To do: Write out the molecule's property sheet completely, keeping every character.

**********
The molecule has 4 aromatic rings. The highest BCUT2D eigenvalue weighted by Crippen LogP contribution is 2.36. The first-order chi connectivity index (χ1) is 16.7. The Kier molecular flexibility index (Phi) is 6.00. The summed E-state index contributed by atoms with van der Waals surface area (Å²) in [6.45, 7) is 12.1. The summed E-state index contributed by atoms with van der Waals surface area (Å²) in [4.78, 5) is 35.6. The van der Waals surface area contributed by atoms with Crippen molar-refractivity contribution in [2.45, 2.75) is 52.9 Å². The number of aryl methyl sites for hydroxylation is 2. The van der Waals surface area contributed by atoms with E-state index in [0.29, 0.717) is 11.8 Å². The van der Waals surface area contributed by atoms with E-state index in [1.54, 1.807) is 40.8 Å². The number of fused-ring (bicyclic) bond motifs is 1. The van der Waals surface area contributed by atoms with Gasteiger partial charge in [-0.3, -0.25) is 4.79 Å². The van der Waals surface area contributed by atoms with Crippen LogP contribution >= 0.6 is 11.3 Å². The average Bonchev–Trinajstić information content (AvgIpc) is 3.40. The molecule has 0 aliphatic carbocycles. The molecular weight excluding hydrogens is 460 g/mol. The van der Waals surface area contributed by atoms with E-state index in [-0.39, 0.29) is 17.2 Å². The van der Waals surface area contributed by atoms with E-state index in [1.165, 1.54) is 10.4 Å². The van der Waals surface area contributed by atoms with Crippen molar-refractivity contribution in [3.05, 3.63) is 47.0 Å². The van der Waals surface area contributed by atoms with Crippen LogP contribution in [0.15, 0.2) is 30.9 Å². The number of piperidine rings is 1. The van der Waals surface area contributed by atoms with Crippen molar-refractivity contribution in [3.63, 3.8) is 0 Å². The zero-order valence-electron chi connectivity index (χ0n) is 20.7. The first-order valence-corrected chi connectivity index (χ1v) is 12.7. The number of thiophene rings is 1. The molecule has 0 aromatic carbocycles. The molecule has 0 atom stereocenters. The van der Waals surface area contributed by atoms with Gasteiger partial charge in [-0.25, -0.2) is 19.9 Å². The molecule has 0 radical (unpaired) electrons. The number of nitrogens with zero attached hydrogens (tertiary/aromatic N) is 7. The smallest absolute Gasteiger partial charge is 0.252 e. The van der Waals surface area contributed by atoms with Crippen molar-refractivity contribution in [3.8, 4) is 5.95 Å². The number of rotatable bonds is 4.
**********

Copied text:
The molecule has 4 aromatic rings. The highest BCUT2D eigenvalue weighted by Crippen LogP contribution is 2.36. The first-order chi connectivity index (χ1) is 16.7. The Kier molecular flexibility index (Phi) is 6.00. The summed E-state index contributed by atoms with van der Waals surface area (Å²) in [6.45, 7) is 12.1. The summed E-state index contributed by atoms with van der Waals surface area (Å²) in [4.78, 5) is 35.6. The van der Waals surface area contributed by atoms with Crippen molar-refractivity contribution in [2.45, 2.75) is 52.9 Å². The number of aryl methyl sites for hydroxylation is 2. The van der Waals surface area contributed by atoms with E-state index in [0.29, 0.717) is 11.8 Å². The van der Waals surface area contributed by atoms with E-state index in [1.54, 1.807) is 40.8 Å². The number of fused-ring (bicyclic) bond motifs is 1. The van der Waals surface area contributed by atoms with Gasteiger partial charge in [-0.3, -0.25) is 4.79 Å². The van der Waals surface area contributed by atoms with Crippen LogP contribution >= 0.6 is 11.3 Å². The average Bonchev–Trinajstić information content (AvgIpc) is 3.40. The molecule has 0 aliphatic carbocycles. The molecular weight excluding hydrogens is 460 g/mol. The van der Waals surface area contributed by atoms with E-state index in [-0.39, 0.29) is 17.2 Å². The van der Waals surface area contributed by atoms with E-state index in [1.165, 1.54) is 10.4 Å². The van der Waals surface area contributed by atoms with Crippen molar-refractivity contribution in [3.05, 3.63) is 47.0 Å². The van der Waals surface area contributed by atoms with Crippen LogP contribution in [0.15, 0.2) is 30.9 Å². The number of piperidine rings is 1. The van der Waals surface area contributed by atoms with Crippen molar-refractivity contribution in [3.63, 3.8) is 0 Å². The zero-order valence-electron chi connectivity index (χ0n) is 20.7. The first-order valence-corrected chi connectivity index (χ1v) is 12.7. The number of thiophene rings is 1. The molecule has 0 aromatic carbocycles. The molecule has 0 atom stereocenters. The van der Waals surface area contributed by atoms with Gasteiger partial charge in [-0.25, -0.2) is 19.9 Å². The molecule has 0 radical (unpaired) electrons. The number of nitrogens with zero attached hydrogens (tertiary/aromatic N) is 7. The smallest absolute Gasteiger partial charge is 0.252 e. The van der Waals surface area contributed by atoms with Crippen molar-refractivity contribution in [3.8, 4) is 5.95 Å². The number of rotatable bonds is 4.